Whenever you want to take your bike with you to the training camp or on holiday, there’s a big question: How do I get it to my destination and back undamaged? If your destination can be reached by car, roof racks or rear racks are a good choice for you. But what if you go by plane?
Who hasn’t read about how luggage is treated when loading and unloading airplanes – there can be doubts whether one’s own loved bike should be expected to suffer such an ordeal. The consequence of this is to find a transport case that is specially designed for bikes. And it has to be really stable, have padding and be able to carry a lot. Of course, it must also be big enough to fit your bike without any problems, but not too heavy to remain transportable. Since Ralf was planning a business trip to Italy with a mountain bike anyway, it was obvious that he would test a transport bag from our range.
Meet the case
„A Radon MTB in frame size M and 29″ wheelset had to fit into the case. I chose the Bike Case II from B&W, which is positioned in the lower mid-price range. Thanks to its hard shell construction and aluminum frame, it promised the necessary robustness.
Due to the fact that it can accommodate large frames, the bike case is not exactly compact. It’s suitable for road bikes, triathlon bikes and mountain bikes up to a wheelset size of 29″. The hard shell box features a circumferential aluminum frame in the middle, which snaps into place when closed and thus offers good support.
When opening the box, you can find three foam padding mats, two wheelset bags and an accessory box with various assembly parts. Before using the bike case for its intended purpose, the luggage wheels must be screwed on. This requires open-end wrenches and screwdrivers.
Filling the case
After mounting the luggage wheels onto the box, the bike is partly disassembled. The 29″ wheelset fit perfectly into the wheelbags. A little tip: It‘s mandatory for most airlines to let air out of your tires. For bikes with disc brakes, the transport lock should be inserted between the brake pads to prevent the pistons from closing accidentally.
The two wheelbags are stowed in one of the hard shells and lashed down. Then the handlebar is disassembled and the frame inserted into the lower shell (saddle towards the lock side). Two Velcro straps and two straps with buckles hold the bike firmly in place during upright transport and ensure that nothing rattles. The handlebar is fixed to the frame or to both the frame and fork with two supplied foam blocks (brake lever towards the outer shell). The thru axles remain in the frame and fork in order to generate rigidity against possible impacts. Finally, the drivetrain is put into the chain protection, which could be a bit bigger in my opinion.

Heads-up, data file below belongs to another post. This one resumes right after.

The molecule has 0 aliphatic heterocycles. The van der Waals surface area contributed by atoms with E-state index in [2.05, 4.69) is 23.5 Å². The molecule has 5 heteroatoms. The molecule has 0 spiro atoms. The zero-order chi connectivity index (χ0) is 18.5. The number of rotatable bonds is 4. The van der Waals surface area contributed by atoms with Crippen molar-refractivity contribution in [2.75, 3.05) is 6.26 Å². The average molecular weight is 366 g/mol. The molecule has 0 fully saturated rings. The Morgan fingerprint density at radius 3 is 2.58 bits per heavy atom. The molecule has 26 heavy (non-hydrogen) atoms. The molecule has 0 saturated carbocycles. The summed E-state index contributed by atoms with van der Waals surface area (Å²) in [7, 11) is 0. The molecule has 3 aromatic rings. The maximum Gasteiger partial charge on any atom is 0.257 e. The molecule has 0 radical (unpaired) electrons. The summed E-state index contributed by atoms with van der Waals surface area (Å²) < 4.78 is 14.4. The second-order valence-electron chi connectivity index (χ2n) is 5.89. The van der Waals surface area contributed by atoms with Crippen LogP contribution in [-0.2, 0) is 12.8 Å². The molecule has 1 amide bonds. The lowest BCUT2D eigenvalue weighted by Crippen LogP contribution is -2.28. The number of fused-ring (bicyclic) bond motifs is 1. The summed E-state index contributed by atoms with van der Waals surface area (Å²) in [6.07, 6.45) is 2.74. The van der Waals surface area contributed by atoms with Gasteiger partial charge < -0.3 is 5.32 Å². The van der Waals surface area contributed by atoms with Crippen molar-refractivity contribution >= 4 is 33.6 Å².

To get better access to the bike from all sides, you can separate the two shells of the Bike Case II from each other and put one to the side – this works quite easily and well, because they‘re only attached to the lower frame part. I also packed my bike clothes and a little more into the bike case. However, you should make sure that the maximum payload is not exceeded.
ZTo close the box, you just fold the two halves of the frame together. The two metal butterfly locks are then closed at the top, which also closes the aluminium frame. Lastly, the four blue Velcro straps are fastened to the sides. Butterfly locks can be additionally secured with locks, which is highly recommended.
At the airport
Everything went smoothly at the airport. The prerequisite for this is that the bike must be booked as an additional piece of luggage (i.e. sports luggage). Before booking, it makes sense to read the exact regulations of the respective airline so that there are no unpleasant surprises. If you got travel insurance, you should also check whether it covers damage to or loss of your bike.
luggage wheels. The front pair is freely rotatable, the rear pair fixed. Handles are located on both sides of the Velcro straps, which are easy to grip and sit tight.
The bike case is then normally checked in as ‘oversize baggage’ – the check-in process varies depending on the airport. After a short flight, the pick-up of the B&W Bike Case II in the normal baggage area worked surprisingly fast. The bike case had already gotten a few scratches, but everything else was perfect. And the most important aspect: the bike was absolutely undamaged – mission accomplished!“